system, the plaintiff is required to provide a “short
and plain statement of the claim showing that [he] is
entitled to relief.” Fed.R.Civ.P. 8(a)(2). The
complaint must contain sufficient factual matter “that
is plausible on its face.” Ashcroft v. Iqbal,
556 U.S. 662, 678 (2009) (quoting Bell Atl. Corp. v.
Twombly, 550 U.S. 544, 570 (2007)). The court accepts
the factual allegations as true and liberally construes them
in the plaintiff's favor. Turley v. Rednour, 729
F.3d 645, 651 (7th Cir. 2013). Nevertheless, the
complaint's allegations “must be enough to raise a
right to relief above the speculative level.”
Twombly, 550 U.S. at 555 (citation omitted).
of the Complaint
plaintiff alleges that on January 2, 2019, Corporal Neaf and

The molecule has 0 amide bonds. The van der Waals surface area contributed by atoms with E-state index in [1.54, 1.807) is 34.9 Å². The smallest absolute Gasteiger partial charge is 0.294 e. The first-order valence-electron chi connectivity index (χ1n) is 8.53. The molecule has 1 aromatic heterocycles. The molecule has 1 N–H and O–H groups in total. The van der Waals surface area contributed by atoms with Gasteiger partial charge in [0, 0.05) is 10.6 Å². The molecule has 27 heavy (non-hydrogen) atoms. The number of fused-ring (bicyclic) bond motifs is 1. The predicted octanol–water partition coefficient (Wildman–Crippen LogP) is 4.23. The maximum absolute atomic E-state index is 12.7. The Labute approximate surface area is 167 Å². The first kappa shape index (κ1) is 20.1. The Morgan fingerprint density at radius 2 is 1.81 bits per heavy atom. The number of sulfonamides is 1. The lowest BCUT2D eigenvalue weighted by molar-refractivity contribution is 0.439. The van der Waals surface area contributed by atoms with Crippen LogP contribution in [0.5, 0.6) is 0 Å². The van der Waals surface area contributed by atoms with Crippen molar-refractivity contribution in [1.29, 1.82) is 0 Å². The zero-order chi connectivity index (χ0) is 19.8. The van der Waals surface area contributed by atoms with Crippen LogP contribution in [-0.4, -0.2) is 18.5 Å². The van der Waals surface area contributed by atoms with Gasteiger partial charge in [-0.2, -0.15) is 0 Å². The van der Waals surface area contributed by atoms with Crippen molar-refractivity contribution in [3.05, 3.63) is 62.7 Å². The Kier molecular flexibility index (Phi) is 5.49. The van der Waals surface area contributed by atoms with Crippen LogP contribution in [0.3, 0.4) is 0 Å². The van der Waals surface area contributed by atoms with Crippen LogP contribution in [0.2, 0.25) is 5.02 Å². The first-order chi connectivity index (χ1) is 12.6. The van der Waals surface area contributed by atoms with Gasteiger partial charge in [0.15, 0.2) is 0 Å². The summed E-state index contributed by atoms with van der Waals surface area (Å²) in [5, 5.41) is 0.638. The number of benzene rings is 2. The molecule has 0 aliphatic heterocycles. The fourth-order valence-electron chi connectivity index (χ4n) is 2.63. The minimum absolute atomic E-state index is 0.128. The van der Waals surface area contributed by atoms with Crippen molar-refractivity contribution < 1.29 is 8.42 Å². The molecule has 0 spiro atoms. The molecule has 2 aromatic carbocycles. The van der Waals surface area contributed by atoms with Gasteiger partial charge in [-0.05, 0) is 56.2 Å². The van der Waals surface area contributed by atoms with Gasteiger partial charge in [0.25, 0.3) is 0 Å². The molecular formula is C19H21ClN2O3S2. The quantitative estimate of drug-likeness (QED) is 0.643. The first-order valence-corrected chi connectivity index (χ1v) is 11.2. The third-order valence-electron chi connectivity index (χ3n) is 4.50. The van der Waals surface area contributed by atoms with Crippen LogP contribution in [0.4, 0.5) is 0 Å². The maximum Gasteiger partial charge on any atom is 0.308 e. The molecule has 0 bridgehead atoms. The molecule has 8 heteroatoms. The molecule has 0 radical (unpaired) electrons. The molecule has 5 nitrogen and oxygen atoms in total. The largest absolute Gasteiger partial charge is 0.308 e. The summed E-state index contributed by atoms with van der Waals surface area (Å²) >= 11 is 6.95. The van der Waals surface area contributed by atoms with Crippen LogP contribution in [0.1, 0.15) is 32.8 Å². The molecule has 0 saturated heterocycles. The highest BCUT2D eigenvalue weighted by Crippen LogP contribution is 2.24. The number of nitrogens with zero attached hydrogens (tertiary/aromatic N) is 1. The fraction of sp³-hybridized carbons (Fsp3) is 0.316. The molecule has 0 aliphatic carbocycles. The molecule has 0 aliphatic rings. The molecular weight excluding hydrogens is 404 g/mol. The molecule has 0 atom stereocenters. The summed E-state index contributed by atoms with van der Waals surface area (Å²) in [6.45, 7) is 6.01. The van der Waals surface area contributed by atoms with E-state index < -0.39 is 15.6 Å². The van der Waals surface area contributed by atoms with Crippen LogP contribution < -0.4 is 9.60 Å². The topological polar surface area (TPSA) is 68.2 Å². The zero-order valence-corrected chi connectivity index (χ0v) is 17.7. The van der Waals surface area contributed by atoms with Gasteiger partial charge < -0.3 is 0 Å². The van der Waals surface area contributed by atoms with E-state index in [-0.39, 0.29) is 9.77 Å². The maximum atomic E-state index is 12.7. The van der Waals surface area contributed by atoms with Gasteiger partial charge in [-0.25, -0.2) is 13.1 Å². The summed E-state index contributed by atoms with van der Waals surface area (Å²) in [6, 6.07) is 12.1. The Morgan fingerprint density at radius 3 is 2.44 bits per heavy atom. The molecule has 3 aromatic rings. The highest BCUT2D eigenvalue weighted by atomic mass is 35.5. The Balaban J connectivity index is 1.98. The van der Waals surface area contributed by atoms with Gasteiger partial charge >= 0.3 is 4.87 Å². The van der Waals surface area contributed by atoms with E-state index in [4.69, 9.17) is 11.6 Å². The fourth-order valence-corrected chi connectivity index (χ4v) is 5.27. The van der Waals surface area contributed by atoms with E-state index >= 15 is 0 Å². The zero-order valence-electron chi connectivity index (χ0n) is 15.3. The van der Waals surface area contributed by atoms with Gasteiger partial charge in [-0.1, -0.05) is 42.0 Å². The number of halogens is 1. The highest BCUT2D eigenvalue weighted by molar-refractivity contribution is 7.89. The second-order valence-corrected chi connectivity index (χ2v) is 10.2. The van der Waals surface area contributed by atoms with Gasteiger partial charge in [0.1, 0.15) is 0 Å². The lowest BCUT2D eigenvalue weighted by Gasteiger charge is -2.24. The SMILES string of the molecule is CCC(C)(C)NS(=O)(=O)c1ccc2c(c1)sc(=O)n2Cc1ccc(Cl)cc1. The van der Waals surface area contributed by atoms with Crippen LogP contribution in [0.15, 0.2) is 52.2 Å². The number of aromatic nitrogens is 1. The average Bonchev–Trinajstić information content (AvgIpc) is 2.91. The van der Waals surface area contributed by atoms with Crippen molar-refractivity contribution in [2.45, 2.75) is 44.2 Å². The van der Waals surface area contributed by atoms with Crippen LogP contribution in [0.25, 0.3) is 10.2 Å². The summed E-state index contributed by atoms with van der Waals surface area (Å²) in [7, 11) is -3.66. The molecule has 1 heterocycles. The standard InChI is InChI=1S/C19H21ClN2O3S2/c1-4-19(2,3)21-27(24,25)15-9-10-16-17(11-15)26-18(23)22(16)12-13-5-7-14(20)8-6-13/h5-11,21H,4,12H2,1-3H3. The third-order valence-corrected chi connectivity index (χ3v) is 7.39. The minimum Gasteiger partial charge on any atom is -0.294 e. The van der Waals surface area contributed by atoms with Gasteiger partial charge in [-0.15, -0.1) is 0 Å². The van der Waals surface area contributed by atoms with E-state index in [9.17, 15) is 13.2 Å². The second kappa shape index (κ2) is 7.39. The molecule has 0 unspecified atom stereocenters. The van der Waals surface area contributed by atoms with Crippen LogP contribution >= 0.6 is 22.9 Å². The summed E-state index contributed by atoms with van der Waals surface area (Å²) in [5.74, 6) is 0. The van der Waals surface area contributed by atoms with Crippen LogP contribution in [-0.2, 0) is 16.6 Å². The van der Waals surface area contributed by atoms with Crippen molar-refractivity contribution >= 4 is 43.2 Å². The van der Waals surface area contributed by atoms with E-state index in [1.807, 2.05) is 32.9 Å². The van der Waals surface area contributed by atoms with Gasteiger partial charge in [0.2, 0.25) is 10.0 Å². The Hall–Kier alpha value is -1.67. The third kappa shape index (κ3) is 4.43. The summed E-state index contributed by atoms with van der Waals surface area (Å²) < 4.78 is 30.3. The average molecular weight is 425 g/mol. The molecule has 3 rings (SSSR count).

Thorne sprayed an excessive amount of OC spray “to
subdue a federal inmate who did not want to leave.”
Dkt. No. 1 at 2.
plaintiff's complaint will be dismissed because it fails
to plausibly state a claim upon which relief may be granted.
The complaint does not include “a short plain statement
of the claim showing that the pleader is entitled to relief,
” as required by the Federal Rules of Civil Procedure.
Fed.R.Civ.P. 8(a)(2). The plaintiff's complaint does not
specify exactly what occurred to the plaintiff, the
circumstances surrounding what occurred, and what injuries,
if any, the plaintiff allegedly sustained as a result. Though
the defendants allegedly used OC spray, “the use of
mace is not a per se violation of the Eighth
Amendment, and it can be used in limited quantities when
reasonably necessary to subdue or maintain control over an
inmate.” Musgrove v. Detella, 74 Fed.Appx.
641, 646 (7th Cir. 2003) (citing Soto v. Dickey, 744
F.2d 1260, 1270-71 (7th Cir. 1984)). The plaintiff's
complaint does not provide enough information to for the
court to determine whether the defendants' alleged use of